The book is not cheap, but it could certainly serve to improve just about anyone's system. If you skip the chapter on MQA, you'll probably find it worthwhile.
Dr. Mark also hates, HATES DSD and much prefers PCM. As far as MQA, a lot of companies have signed on and Universal Japan has even released a slew of MQA encoded RBCDs [actually duplicating what's already been released as SHM~SACDs].

Such much controversy over this format. I'm a Meridian fanatic but even I question its necessity.
 

Fourplay

1K Club - QQ Shooting Star
QQ Supporter
Joined
Jul 19, 2012
Messages
1,279
Location
Denver
For those (like me) who did not know, "Master Quality Authenticated (MQA) is an audio codec using lossy compression."

Me no likee lossy.
 

bmoura

Super Moderator
Staff member
Since 2002/2003
Joined
Mar 2, 2003
Messages
9,470
Location
Redwood City, CA
For those (like me) who did not know, "Master Quality Authenticated (MQA) is an audio codec using lossy compression."
Me no likee lossy.
Meridian has been a bit cagey about the lossy processing in MQA.
It is clearly detailed in the MQA patent filings.

Since MQA is a process to shrink the size of high resolution PCM files from 24/96 and 24/192 to "CD Quality" (aka 16 bit, 44 kHz or below in file size), it's pretty clear that some bits need to be dropped along the way to make it all work.
 

barfle

Member
Joined
Oct 28, 2005
Messages
31
Location
Meridian, ID
Dr. Mark also hates, HATES DSD and much prefers PCM. As far as MQA, a lot of companies have signed on and Universal Japan has even released a slew of MQA encoded RBCDs [actually duplicating what's already been released as SHM~SACDs].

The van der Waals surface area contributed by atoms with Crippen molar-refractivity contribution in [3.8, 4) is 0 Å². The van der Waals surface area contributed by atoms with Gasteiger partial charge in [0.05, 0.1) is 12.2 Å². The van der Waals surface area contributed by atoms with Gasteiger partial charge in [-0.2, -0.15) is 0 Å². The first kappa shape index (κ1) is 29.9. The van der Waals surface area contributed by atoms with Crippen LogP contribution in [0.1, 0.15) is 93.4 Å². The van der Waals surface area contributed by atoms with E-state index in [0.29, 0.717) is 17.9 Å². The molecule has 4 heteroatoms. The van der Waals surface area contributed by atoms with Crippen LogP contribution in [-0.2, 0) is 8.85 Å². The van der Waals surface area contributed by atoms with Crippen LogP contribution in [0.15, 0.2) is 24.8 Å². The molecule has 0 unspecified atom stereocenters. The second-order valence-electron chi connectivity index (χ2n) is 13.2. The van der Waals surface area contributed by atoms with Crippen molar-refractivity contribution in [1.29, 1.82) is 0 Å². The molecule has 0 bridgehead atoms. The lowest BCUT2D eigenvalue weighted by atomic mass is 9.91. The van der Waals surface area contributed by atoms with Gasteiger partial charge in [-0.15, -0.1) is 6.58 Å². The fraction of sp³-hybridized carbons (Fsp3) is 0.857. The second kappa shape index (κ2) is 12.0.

Such much controversy over this format. I'm a Meridian fanatic but even I question its necessity.
His main beef, from what he said in the book, is that the DSD format does not lend itself to processing. In fact, he says there are no processing tools available that work with the DSD format directly. That may well be the case, but it's not something I work in, so I'll defer to those who do. My personal experience with SACD vs DVD-A is probably based more on the mix than on the data type.

I don't see any need for MQA either, but I have seen downloadable files, on which I have decided to pass.
 

bmoura

Super Moderator
Staff member
Since 2002/2003
Joined
Mar 2, 2003
Messages
9,470
Location
Redwood City, CA
His main beef, from what he said in the book, is that the DSD format does not lend itself to processing. In fact, he says there are no processing tools available that work with the DSD format directly.
Unless you are using the Sonoma DSD Workstation. Which includes DSD Wide processing for post-production work.



https://www.superaudiocenter.com/index.htm
 

beerking

2K Club - QQ Super Nova
QQ Supporter
Joined
Mar 8, 2015
Messages
3,174
Location
Wantage, Oxfordshire ..UK
Just caught up with this thread.

Every day I'm learning more and more about this hobby.
So many learned folk on this forum and clearly still out there.

Has there ever been a definitive history written about surround music and where it's going?
Or is Marks book covering this?
 

barfle

Member
Joined
Oct 28, 2005
Messages
31
Location
Meridian, ID
Unless you are using the Sonoma DSD Workstation. Which includes DSD Wide processing for post-production work.
I'm curious as to how it actually works, because, as I understand DSD (which is by no means definitive), the one-bit train doesn't lend itself to much beyond storage and playback.
 

barfle

Member
Joined
Oct 28, 2005
Messages
31
Location
Meridian, ID
Has there ever been a definitive history written about surround music and where it's going?
Or is Marks book covering this?
Anyone who claims to know where the surround music field is going will be proven wrong.
Mark's book does cover a bit of the history, but I felt he gave quadraphonic vinyl short shrift. There's quite a bit of information just in the packaging of the records that he simply did not bother with. That being said, there are plenty of analytical studies I also wish he had cited, instead of wasting so many pages on MQA.
 
Group builder
Top